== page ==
'It's limp wristed and lightweight' - Simon Jordan slams Paul Lambert interview on talkSPORT

Paul Lambert, in a downbeat mood during his post-match interviews at Plymouth Argyle, despite a 2-1 away win. Picture...

Ipswich Town manager Paul Lambert. Photo: Pagepix - Credit: Pagepix

Under-pressure Ipswich Town manager Paul Lambert was on talkSPORT earlier today. Here's what he had to say to presenter Jim White, plus what former Crystal Palace owner Simon Jordan made of the exchange afterwards.


Jim White: There was a training ground protest there the other day where a fire was started. So what on earth is going on there. I spoke to Paul Lambert earlier and this is what he had to say.

Paul Lambert: It was what you can imagine, if you don’t get results, the pressure comes and it comes and it’s normal.

The scenes at the training ground the other day, I don’t think it was true Ipswich fans, I think that’s one thing to say. I don’t think that’s the way it should have been dealt with or anything like that.

We had a young team out last night, we were actually training against a younger team and it’s probably the first time they’ve probably seen things like that and were wondering what’s actually going on, what football is about.

In a way it can be a good thing for them because they can see the pitfalls of football if things don’t go right for their own careers, they can see a lot of stuff there.

But morally it was wrong what they did, but, as I say, I don’t class them as real Ipswich fans.

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JW: What actually happened? Was it a hostile group of people who turned up at the training ground?

PL: We were training and we were doing shape work the day before the game. It was behind the goal and I didn’t really know about it until I could smell smoke and I thought somebody must be burning something here.

And I turned around and I’ve seen the flags and the flares and these sorts of thing. It’s never nice, it doesn’t matter how old you are, but we had a lot of young players playing and it might have been their first time experiencing that.

But, as I said before, I don’t class them as Ipswich fans. I thought it was wrong, what actually happened.


JW: The fact is Paul, it's needs must at the moment. You've got youngsters training with you and you've got youngsters you've got to throw in because you've got no other option!

PL: At one stage of the season we had 10 lads out injured and we were playing academy kids in there. I think that gets swept under the carpet because there were a lot of injuries to bigger players for us, and we found that tough.

We came through that little period and we got them all back and then the pandemic, we had a few games missing [due to positive Covid tests] so we had to play catch-up.

You have to adjust to it, I think that’s every manager’s challenge, you have to adjust to things like that. I don’t mind that, if a kid is good enough, you play them, but it’s such a big club that you need a bit of help.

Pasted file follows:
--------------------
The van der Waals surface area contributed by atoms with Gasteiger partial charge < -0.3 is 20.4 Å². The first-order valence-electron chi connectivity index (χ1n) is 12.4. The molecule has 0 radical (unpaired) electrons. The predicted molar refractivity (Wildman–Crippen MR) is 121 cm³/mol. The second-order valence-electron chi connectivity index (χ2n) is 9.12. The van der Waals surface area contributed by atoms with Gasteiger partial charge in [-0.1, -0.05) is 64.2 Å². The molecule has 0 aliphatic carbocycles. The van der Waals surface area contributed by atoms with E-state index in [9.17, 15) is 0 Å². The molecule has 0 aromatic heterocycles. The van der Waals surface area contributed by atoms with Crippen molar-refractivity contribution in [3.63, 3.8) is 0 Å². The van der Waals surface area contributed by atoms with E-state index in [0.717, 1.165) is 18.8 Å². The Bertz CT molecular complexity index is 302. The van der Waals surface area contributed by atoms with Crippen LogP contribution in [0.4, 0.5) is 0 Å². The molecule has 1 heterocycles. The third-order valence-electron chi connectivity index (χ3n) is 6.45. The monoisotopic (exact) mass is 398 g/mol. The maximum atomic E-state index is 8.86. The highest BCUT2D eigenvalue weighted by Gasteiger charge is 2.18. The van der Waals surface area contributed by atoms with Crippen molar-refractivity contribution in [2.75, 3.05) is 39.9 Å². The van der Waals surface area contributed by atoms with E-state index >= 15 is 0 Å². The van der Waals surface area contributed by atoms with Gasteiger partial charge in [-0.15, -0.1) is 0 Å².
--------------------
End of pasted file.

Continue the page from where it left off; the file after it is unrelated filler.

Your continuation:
JW: The situation here though Paul has been going for a while far as I can gather. This isn't new to Ipswich Town just with Paul Lambert on the scene, there were problems of a similar nature before with Paul Hurst and before that with Mick McCarthy, who you and I know very well, so there's been disharmony behind the scenes for some time...

PL: I think there’s a lot of frustration. The great era with Terry Butcher, who works at the club, who has been great, John Wark, who has been great, Paul Mariner, who has been great. I met Thijssen and Muhren, guys like that. Alan Brazil I’ve spoken to. Great players, what they did for that club has been incredible.

That was 40 years ago and they’ve got to move on with respect to the history of the club and you have to live up to it. You can’t get away from them because what those lads all achieved.

But as a football club you have to have a clear plan where you’re going and what you’re doing and structure-wise.

Marcus Evans has put an incredible amount of money into the football club. I understand that, it’s a hard, hard gig running a football club because of the amount of money they must put in is incredible.

But you need an infrastructure where everybody at Ipswich Town has to get round a table and say ‘Where are we going here? What are we doing? What’s the infrastructure here?’ Because this needs to stop, this needs to stop.


JW: And is Marcus Evans open to doing that Paul? To giving you more support?

PL: We have to have dialogue, we have to have a discussion. I’m not going to come here (and criticise him) because he’s always been good with me, he tells me how it is, we have dialogue. But the football club needs him to say what’s going to happen with the structure. I think that’s the way it should be.

The big thing for me is I did the same at Aston Villa, protected Randy Lerner for a long, long time. It was like a lamb to a slaughter what was happening there.

I can’t do that again, I can’t go through that again. There’s got to be a structure where everybody gets around a table.

Everybody’s to blame, everybody, not one person where you can turn around and say you’re blaming that one or that one. Everybody has to look at themselves, look in the mirror and say where it went wrong. And I think that’s the big thing for Ipswich.


JW: One thing you're not is a quitter. You'll tough this out won't you?

PL: Absolutely. I’ve not shied away from anything, even the clubs I played with, they were huge clubs with massive success, and the players I’ve played against, the countries I’ve played in and all those sorts of thing.

I’ve seen what it’s like at the top, I’ve seen how those structures work in football clubs. I’ve taken people from Ipswich over to Dortmund to have a look at it to see how their story went, so it’s not as if I don’t know exactly where it’s fell from. You’re trying to put everything in place but you can only do it so far.


Pre-recorded interview ends and Jim White starts a discussion with former Crystal Palace chairman Simon Jordan and former England international Trevor Sinclair.